Hidden Valley / Marmol Radziner Prefab

© Joe Fletcher Photography

Designed for an active couple as a vacation home, Hidden Valley celebrates nature in its careful siting, emphasis on indoor/outdoor living, and integration of sustainable design elements. The prefab house sits on an open, hundred-acre site punctuated by red rock formations and cliffs in the arid desert of Moab, . The two-bedroom, two-bath structure is comprised of five interior modules and seven deck modules.

Architect: Marmol Radziner Prefab
Location: Moab, Utah,
Project Area: 2,500 sqf Interior, 1,725 sqf Decks
Project Year: 2007
Photographs: Joe Fletcher Photography

© Joe Fletcher Photography

The design of the home blends indoor and outdoor living spaces, with expansive decks, floor-to-ceiling windows, and an open plan. The main approach winds around the solid, metal-clad side of the home, revealing the opening of the front entry deck with a broad view across the pool to a tall boulder formation. The primary axis of the main house runs along a rock ledge, creating dramatic views out over the landscape. With three full sides of windows and sliding glass doors, the views in the great room proceed from southern (looking out over the rock ledge) to western (red rock boulder formations), and finally to the northern views of snow-capped mountains in the distance. The guest wing with an exercise room opens up to views of the boulder formations on one side and the mountains on the other.

© Joe Fletcher Photography

The house was produced almost entirely in the Marmol Radziner Prefab factory. Precut steel beams and joists were welded together to create the floor and roof frames. Next, the precut columns were attached to the floor frame and the roof frame was then placed on top of the columns. Subsequently, structurally insulated panels (SIPs) that create the sub-floor and roof structures were installed. Once the steel frame was set, the interior wall framing, plumbing, and electrical and mechanical components were completed. Finally, the windows and doors, interior and exterior finishes, built-in casework, appliances, and fixtures were installed.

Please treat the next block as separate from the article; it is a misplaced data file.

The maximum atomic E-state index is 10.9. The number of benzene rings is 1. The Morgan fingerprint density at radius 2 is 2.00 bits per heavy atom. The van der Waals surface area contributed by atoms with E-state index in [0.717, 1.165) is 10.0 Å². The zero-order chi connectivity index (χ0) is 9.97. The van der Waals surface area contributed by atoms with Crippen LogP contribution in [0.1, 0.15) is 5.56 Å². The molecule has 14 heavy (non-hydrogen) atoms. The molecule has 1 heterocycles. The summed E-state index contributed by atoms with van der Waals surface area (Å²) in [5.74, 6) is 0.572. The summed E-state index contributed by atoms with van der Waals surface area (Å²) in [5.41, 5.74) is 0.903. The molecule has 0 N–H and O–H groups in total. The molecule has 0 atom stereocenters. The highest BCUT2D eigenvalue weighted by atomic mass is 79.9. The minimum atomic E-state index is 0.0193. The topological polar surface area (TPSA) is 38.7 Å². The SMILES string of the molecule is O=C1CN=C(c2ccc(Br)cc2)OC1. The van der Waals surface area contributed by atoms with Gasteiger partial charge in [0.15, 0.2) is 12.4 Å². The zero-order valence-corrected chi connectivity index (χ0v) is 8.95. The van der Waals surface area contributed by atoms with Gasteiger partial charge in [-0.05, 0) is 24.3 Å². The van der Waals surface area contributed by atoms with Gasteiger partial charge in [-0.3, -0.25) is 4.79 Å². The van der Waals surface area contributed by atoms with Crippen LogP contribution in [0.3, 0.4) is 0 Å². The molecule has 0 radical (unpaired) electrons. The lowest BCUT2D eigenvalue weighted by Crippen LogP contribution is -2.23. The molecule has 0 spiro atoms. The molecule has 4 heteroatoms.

© Joe Fletcher Photography

The modules were then shipped to the site on flatbed trucks and lifted on to the foundation with a crane. The modules were then bolted together and welded to the foundation to become a permanent structure. Finally, the home was connected to the site infrastructure, at pre-determined hook-up joints, and patched along the lines where the modules meet.

© Joe Fletcher Photography

Hidden Valley uses sustainable materials and systems to minimize the environmental impact home, both in its creation and in its function. To reduce energy consumption, SIPS in the home’s floor and ceilings provide superior insulation. Geothermal systems use the earth to heat and cool the home, while solar panels draw energy from the sun. Modular construction maximizes factory production, thereby minimizing construction waste due to precise cutting and the ability the reuse and recycle of excess materials.

© Joe Fletcher Photography

Factory production also centralizes trades, which reduces vehicular emissions from travel to construction sites. This is particularly important for the remote location of Hidden Valley, where instead of having the construction staff drive to the home site every day, fifteen trucks delivered the completed home over two days. The home’s recycled steel frame promises long-term endurance against natural elements, such as termites, and mold without requiring chemical treatments. The home employs other green materials, including FSC-certified wood, low VOC Green Seal paint, and Energy Star appliances.

plan

Landscape Architect: Marmol Radziner Prefab
General Contractor: Marmol Radziner Prefab
Mechanical Engineer: Trey Austin
Electrical Engineer: Nikolakopulos
Structural Engineer: C.W. Howe

Cite: "Hidden Valley / Marmol Radziner Prefab" 03 Jun 2011. ArchDaily. Accessed 29 Aug 2014. <http://www.archdaily.com/?p=140197>

3 comments

  1. Thumb up Thumb down 0

    Nice design – remisiscent of Soriano’s work. I’m still wondering what the advantage of prefab is though..

    • Thumb up Thumb down 0

      “Prefab” is something some architects believe is a hip thing. Just like building with shipping-containers it requiers double the work, double the cost and the result is often very poor.

      • Thumb up Thumb down 0

        It cut the construction time in half.
        The work is easier, and the most costly thing is the transportation, that’s it.

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